Not many people will bend down to pick up a penny these days, but as I loaded groceries into my vehicle, I noticed one beside it. Now, as a self-proclaimed “overthinker,” I had to think about stooping down to pick it up prior to the actual event. In my thoughts, God spoke to me. (What? God doesn’t speak to you about currency? Don’t judge me.) I could’ve sworn I heard Him say, “You know, a lot of people want the blessings but there’s not a lot of people that are willing to do any work for them.” Whaa? God surprises me sometimes. And He surprised me this time because I actually understood what He’d said. While it’s true we don’t have to work to gain God’s grace and we don’t have to work to be forgiven, there is a certain amount of work and sacrifice that comes with His blessings. Now the “work” that I did wasn’t much. Picking up that penny wasn’t back-breaking labor, but I did have to do something. And to be quite honest, I was a little embarrassed to bend over to pick up that penny. What would people think? What might people think of my taking the time out of my day to do something so seemingly trivial? Would they think I (*gasp!) needed the money that bad? So many of us have a tendency to build our lives around what people will think of us. I think God was trying to show me something in that moment that gave some clarity to His blessings. As I stooped, in the rain no less, to pick up that wet penny, I saw a dime not too far from it. So I felt God smile as I smiled back and said, “Yes God, I’ll do the work.” God always “pays us” more than what we deserve. And he will never ever stop blessing us and blessing our work. God has a plan and a purpose; we just have to be about it.
The “fear of God” has always been an idea that hasn’t “set well” with me. I get this feeling in the pit of my stomach that makes me think, God, how are people supposed to feel comfy with you if you want them to be afraid of you too? In my busy lil’ head, I picture the individuals who have a problem with authority anyway, bucking at the very thought of bowing low to a God who wishes to be feared. I realize this is pride, not only within myself, but also within others as well. (We better stick together on this one…) Do you know what I mean? I catch myself in the shoes of an unbeliever a lot of times when sitting in services or worshipping and always have. I honestly believe it has a lot to do with my compassionate nature. I took a test once that showed my number one gift was hospitality. The last thing I would ever want is for someone to feel left out or alone. (And if anyone is ever uncomfortable in my home, Lord help me! I’ll make it right, I swear! Just gimme a chance!) This, of course, borders on unhealthy people-pleasing, but that’s another day’s therapy session.
In my ponderings, I think back to my own dad. He taught me more life lessons than he could ever know without even trying. Although I know he tried as he is very educated in human nature. I knew he loved me; that was never in question. Not once. I always knew he wanted what was best for me despite some of my decisions. He showed his love for me in numerous ways: from feeding me to clothing me to smacking me across the face once. (Oh, I deserved it, you can place your money on that.)Did anyone cringe? Because I still do. Not because it hurt, but because of the look in my dad’s eyes. It was one of hurt determination. All I remember about that moment was that I had disrespected him and my mother. Eek. That doesn’t set well with me either…to this day.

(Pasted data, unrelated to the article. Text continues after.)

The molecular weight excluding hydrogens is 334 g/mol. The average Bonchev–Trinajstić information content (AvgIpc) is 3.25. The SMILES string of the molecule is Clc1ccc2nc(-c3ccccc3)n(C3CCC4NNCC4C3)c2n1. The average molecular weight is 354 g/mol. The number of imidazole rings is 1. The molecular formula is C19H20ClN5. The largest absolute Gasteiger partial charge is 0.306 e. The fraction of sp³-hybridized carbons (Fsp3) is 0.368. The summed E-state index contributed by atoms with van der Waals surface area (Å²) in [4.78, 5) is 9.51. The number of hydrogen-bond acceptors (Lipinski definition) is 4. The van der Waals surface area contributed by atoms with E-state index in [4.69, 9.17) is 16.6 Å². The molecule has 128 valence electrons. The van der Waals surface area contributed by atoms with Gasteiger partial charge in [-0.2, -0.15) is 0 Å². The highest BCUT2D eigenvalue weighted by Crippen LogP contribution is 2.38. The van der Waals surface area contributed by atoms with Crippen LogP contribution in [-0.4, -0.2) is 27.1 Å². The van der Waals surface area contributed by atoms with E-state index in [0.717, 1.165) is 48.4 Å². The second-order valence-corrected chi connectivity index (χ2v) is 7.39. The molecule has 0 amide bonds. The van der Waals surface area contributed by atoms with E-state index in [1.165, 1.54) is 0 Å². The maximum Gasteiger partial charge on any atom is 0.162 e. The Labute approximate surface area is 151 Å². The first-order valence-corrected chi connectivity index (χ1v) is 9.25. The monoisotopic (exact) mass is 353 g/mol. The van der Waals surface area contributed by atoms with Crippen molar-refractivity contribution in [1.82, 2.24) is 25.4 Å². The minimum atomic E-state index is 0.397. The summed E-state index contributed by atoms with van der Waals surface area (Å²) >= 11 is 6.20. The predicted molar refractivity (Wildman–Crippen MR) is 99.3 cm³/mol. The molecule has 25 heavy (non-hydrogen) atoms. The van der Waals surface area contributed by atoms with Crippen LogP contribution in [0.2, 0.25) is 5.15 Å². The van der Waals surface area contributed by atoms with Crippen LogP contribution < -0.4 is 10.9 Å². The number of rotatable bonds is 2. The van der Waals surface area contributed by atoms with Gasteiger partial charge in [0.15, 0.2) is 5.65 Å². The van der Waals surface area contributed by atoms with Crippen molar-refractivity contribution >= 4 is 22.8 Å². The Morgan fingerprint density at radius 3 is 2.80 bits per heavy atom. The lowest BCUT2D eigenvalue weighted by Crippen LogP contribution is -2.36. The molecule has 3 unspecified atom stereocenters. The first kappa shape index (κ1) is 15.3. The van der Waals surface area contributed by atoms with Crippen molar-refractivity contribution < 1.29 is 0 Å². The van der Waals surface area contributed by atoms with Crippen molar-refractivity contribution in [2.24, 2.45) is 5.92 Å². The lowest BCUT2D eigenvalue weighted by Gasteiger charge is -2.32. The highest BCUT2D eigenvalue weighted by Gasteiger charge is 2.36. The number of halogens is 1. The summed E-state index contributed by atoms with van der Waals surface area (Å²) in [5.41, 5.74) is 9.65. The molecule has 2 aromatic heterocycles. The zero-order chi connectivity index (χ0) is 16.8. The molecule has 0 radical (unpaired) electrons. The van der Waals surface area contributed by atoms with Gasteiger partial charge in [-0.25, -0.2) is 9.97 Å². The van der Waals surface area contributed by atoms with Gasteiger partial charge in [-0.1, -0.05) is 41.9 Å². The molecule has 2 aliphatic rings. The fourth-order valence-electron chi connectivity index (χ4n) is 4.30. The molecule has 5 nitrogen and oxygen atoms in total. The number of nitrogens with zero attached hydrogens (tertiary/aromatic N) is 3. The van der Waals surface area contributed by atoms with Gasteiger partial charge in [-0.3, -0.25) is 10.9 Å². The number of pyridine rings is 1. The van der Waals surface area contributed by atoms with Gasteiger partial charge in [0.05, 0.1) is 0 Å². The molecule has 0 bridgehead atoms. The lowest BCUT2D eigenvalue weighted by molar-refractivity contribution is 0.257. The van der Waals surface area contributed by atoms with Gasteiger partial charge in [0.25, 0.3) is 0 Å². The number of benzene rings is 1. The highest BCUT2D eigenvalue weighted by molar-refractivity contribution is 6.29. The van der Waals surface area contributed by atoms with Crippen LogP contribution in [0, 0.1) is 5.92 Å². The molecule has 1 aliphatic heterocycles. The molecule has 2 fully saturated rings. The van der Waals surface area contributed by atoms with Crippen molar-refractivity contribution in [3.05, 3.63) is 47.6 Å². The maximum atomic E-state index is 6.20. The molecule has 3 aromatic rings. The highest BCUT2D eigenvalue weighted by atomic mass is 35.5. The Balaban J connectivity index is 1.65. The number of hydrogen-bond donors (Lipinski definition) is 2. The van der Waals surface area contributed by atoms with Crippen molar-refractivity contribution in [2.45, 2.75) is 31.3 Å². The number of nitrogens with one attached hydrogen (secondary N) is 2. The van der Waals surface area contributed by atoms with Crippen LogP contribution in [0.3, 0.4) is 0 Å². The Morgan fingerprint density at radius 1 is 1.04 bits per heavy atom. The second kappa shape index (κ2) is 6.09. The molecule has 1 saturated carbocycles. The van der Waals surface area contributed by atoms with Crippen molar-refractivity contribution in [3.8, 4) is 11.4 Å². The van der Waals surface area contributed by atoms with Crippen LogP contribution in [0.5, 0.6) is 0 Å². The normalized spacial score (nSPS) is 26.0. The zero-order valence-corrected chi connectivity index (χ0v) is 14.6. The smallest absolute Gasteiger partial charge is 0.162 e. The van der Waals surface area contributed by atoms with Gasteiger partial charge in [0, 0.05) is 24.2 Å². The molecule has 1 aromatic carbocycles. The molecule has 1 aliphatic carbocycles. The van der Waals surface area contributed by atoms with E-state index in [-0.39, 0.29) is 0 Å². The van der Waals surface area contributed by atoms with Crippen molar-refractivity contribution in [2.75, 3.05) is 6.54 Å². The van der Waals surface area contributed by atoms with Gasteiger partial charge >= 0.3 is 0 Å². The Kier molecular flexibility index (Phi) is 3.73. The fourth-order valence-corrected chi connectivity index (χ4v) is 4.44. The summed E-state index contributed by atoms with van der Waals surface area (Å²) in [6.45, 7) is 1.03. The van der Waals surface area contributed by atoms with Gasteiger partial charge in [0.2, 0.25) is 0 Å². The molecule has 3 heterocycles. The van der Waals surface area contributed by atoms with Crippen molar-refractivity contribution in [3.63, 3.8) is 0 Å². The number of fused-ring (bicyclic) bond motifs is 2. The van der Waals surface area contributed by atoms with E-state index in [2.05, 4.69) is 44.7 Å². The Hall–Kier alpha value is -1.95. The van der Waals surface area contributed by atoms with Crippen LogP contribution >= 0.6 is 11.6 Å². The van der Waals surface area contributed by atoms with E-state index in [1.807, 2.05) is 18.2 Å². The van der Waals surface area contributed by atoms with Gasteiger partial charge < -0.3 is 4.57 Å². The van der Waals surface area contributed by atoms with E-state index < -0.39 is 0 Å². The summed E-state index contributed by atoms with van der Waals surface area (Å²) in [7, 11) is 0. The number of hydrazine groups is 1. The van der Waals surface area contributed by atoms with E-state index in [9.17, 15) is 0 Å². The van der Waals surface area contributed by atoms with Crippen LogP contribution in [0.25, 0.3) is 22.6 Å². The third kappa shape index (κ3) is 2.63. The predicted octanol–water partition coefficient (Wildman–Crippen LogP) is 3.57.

Proverbs 14:26-27 lets us know that he who fears the Lord has a secure fortress (Can I get an Amen? I need that!) and for his children it will be a refuge.( I’ll take that too.) It also states that the fear of the Lord is a fountain of life. (Can I get another Amen? Who doesn’t want more life in their lives?) I had a healthy, reverent fear for my father. I knew that he meant what he said and his reasons for saying so. I knew he loved me without abandon. I also knew that he wouldn’t tolerate disrespect in any way, shape, or form. I had a fear of my father, but not in the way one might think. This fear was about respect, reverence, and honoring his wishes.
God wants the same thing from us. Galatians 6:7 warns us that God cannot be mocked. We reap what we sow. I am thankful for a dad who was always seemed to be more than “just a dad”; he was a teacher as well, through both words, but more so through his actions. I am so thankful I had a father who taught me solid, Biblical principles.
If you were a healer of some sort, would you heal the same way every time? If you had the power to heal anyone and everyone, would you perform the miracle in the same manner in each circumstance? Would it always be instantaneous?
God has that power and He chooses to incorporate the personalities and the journeys of others so that our, and their faith, can not only grow but also provide and add to a testimony. God is a healer. He knows what He’s doing.
In a universe where He can do absolutely anything, He chooses to help us. He does that by using others and weaving them throughout our lives to construct an amazing material. He chases down some and removes others from our past in order to create the perfect timing that only He can. He hasn’t forgotten about us. He knows who we are. He knows how impatient we can be and He knows our frustrations. But in the end, all is well. All as well.